In 2005, a new bankruptcy law took effect. The Bankruptcy Abuse Prevention and Consumer Protection Act of 2005 (also known as BAPCPA) requires each potential bankruptcy filer complete a credit counseling briefing prior to filing bankruptcy and a debtor education course after filing bankruptcy and prior to receiving a discharge. For Chapter 7 filers, BAPCPA also instituted a means test to determine whether you qualify for this form of personal bankruptcy.

Although these new requirements have added more work to filing bankruptcy, this doesn't necessarily mean that it's "harder to file". In fact, most people have found that they still qualify to file for Chapter 7 bankruptcy after the bankruptcy law changes went into effect.

What is the Chapter 7 means test?

The Chapter 7 means test is a two-step process which determines whether or not you qualify to file Chapter 7 bankruptcy. But don't be thrown off by the word "test" — the Chapter 7 means test is not like tests you had to take in school.

The first step of the means test includes a comparison of your income with the median income level in your state for a family that is the same size as yours. Generally, people at or below the median income level "pass" this step of the means test and are eligible to file Chapter 7 bankruptcy.

Those who don't "pass" simply move on to the next step of the means test, which calculates monthly disposable income. Generally, people whose disposable income over the next five years is less than $100 a month "pass" the second step of the means test and may file Chapter 7 bankruptcy. There is even a possible buffer zone for some people whose disposable income is a little higher.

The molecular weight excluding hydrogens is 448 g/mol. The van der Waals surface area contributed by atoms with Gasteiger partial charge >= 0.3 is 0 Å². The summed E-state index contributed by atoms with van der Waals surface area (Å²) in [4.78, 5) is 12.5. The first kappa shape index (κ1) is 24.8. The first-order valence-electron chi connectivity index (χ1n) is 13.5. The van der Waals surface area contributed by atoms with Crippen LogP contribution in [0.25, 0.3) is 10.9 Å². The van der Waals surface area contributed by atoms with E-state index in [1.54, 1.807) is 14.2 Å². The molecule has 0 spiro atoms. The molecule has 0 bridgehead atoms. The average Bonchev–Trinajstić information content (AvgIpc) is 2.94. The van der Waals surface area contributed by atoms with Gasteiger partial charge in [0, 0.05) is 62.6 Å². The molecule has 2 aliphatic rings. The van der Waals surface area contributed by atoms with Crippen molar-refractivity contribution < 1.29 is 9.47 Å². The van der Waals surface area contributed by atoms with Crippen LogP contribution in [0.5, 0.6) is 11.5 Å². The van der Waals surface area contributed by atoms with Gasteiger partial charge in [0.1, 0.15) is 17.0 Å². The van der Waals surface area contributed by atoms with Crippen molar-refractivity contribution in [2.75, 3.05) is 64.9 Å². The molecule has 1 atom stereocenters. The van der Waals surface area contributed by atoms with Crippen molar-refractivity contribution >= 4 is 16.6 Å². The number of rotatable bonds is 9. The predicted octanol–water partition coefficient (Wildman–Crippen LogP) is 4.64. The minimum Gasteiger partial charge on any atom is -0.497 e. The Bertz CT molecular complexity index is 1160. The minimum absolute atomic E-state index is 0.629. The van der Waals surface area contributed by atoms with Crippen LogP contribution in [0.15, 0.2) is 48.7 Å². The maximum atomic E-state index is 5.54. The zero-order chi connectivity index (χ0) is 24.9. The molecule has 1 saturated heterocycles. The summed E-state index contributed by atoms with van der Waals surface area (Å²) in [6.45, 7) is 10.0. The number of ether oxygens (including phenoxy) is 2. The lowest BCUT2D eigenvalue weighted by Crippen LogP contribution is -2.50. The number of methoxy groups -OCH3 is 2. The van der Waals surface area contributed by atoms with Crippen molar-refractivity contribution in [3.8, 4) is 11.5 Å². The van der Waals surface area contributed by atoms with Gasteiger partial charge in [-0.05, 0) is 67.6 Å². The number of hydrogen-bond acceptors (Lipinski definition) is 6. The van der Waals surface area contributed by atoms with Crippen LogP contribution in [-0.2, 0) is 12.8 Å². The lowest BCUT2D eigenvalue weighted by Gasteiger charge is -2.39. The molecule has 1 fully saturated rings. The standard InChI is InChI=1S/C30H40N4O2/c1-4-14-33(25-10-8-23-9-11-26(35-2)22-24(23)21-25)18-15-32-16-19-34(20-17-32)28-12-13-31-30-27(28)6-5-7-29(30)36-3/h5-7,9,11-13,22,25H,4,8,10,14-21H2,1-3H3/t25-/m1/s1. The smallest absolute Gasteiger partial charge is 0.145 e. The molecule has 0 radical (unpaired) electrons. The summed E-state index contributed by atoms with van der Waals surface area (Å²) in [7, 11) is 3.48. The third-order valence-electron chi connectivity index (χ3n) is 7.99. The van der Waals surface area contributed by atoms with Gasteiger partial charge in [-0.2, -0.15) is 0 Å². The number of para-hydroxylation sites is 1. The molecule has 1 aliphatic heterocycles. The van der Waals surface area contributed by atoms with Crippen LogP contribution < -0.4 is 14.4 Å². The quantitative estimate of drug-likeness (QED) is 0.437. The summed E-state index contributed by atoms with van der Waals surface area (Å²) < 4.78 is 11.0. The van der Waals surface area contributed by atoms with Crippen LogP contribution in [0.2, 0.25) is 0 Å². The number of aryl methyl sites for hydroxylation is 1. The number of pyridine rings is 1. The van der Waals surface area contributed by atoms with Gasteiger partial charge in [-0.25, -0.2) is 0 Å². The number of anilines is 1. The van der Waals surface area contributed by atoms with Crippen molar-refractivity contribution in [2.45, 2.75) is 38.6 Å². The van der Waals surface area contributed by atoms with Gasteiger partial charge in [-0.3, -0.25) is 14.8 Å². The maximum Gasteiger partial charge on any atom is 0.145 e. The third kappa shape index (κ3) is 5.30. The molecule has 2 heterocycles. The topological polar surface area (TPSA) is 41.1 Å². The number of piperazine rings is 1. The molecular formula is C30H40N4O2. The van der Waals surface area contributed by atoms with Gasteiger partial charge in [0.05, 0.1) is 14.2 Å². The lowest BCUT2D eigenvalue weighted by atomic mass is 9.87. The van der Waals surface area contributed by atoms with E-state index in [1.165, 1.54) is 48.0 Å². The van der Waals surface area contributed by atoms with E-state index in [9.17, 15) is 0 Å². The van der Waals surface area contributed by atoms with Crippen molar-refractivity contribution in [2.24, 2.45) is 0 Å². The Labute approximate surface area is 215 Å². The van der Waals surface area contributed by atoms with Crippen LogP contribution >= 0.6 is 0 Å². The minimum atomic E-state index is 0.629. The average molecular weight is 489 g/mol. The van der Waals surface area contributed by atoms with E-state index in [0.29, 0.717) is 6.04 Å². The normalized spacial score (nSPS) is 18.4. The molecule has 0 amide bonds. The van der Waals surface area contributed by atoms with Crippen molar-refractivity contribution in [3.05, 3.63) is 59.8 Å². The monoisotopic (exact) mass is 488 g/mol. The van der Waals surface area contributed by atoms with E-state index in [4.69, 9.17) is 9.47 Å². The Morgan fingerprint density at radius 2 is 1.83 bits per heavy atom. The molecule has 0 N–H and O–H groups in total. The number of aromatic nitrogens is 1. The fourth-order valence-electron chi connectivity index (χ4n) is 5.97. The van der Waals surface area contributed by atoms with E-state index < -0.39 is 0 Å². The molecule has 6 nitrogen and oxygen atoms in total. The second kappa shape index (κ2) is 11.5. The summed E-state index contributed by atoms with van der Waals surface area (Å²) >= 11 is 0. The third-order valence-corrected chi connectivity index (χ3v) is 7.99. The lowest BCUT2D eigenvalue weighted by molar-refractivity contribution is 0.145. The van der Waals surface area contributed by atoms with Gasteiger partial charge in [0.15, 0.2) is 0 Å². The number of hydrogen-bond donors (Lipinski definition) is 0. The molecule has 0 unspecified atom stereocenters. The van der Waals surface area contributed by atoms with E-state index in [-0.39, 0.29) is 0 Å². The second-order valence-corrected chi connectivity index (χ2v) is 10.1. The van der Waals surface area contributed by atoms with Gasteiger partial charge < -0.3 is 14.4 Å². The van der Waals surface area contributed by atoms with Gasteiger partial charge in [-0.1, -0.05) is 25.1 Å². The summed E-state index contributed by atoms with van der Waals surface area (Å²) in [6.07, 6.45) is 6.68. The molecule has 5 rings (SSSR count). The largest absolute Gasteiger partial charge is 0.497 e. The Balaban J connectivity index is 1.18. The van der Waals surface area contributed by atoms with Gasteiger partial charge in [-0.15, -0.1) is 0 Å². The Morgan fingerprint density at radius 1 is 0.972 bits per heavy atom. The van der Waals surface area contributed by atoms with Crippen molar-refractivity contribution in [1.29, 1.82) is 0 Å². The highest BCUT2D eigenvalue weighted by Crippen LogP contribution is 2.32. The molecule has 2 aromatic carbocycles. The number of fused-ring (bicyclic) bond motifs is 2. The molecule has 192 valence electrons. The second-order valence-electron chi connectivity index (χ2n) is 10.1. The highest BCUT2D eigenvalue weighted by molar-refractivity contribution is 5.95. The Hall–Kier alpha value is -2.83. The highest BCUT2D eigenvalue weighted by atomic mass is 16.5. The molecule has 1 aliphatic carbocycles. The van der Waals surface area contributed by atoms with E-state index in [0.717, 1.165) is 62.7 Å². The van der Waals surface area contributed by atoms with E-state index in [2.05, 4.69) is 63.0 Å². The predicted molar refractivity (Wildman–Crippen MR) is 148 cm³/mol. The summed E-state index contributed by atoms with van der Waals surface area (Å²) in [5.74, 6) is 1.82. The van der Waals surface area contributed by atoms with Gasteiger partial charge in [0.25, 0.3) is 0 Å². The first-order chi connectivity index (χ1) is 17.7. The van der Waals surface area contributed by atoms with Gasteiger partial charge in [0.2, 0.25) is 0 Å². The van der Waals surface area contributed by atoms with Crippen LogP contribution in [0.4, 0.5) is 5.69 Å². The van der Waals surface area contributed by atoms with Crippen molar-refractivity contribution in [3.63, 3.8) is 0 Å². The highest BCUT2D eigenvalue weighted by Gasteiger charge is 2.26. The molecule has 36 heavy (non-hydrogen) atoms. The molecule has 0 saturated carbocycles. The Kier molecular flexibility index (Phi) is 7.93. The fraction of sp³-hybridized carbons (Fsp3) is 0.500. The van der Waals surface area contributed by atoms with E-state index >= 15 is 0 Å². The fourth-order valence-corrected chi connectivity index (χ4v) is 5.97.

As the means test can be a bit complicated, it's a good idea to work with a local bankruptcy lawyer who can help you figure out whether you're eligible to file Chapter 7 bankruptcy.

Keep in mind that if you don't qualify to file Chapter 7, you may be able to file Chapter 13 bankruptcy.

Does Chapter 13 bankruptcy have a means test?

No. But although there's no technical Chapter 13 means test, there still are some requirements you must meet in order to file Chapter 13 bankruptcy. For instance, Chapter 13 bankruptcy is available only for those who have unsecured debts less than $360,475 and secured debts less than $1,081,400. A local bankruptcy lawyer can help you figure out whether Chapter 13 or Chapter 7 bankruptcy might work for you.

What is the bankruptcy automatic stay?

A powerful protection when you file bankruptcy, the bankruptcy automatic stay is a court order that prohibits most collection actions during a bankruptcy case. The automatic stays often stops credit harassment and many forms of foreclosure, repossession, wage garnishments and lawsuit.

The automatic stay will usually take effect immediately after the bankruptcy petition is filed.

Do I need a bankruptcy lawyer?

That's your call, entirely. You're not required to hire a lawyer to file bankruptcy. However, here are some reasons you may want to speak with a bankruptcy lawyer before making any decisions:

The bankruptcy process can be complicated, especially for someone who may not be well-versed in bankruptcy law. A bankruptcy lawyer can guide you through the process, helping to determine your eligibility and ensure that you don't miss any critical steps or dates and that your paperwork is in order.

Even if you don't file bankruptcy, it can't hurt to speak with a local bankruptcy lawyer who can explain your debt relief options. Understanding your options is the first step toward making powerful decisions about your financial life. At Clear Bankruptcy, we can easily put you in touch with a nearby bankruptcy lawyer. Simply fill out the below 60-second form to get started.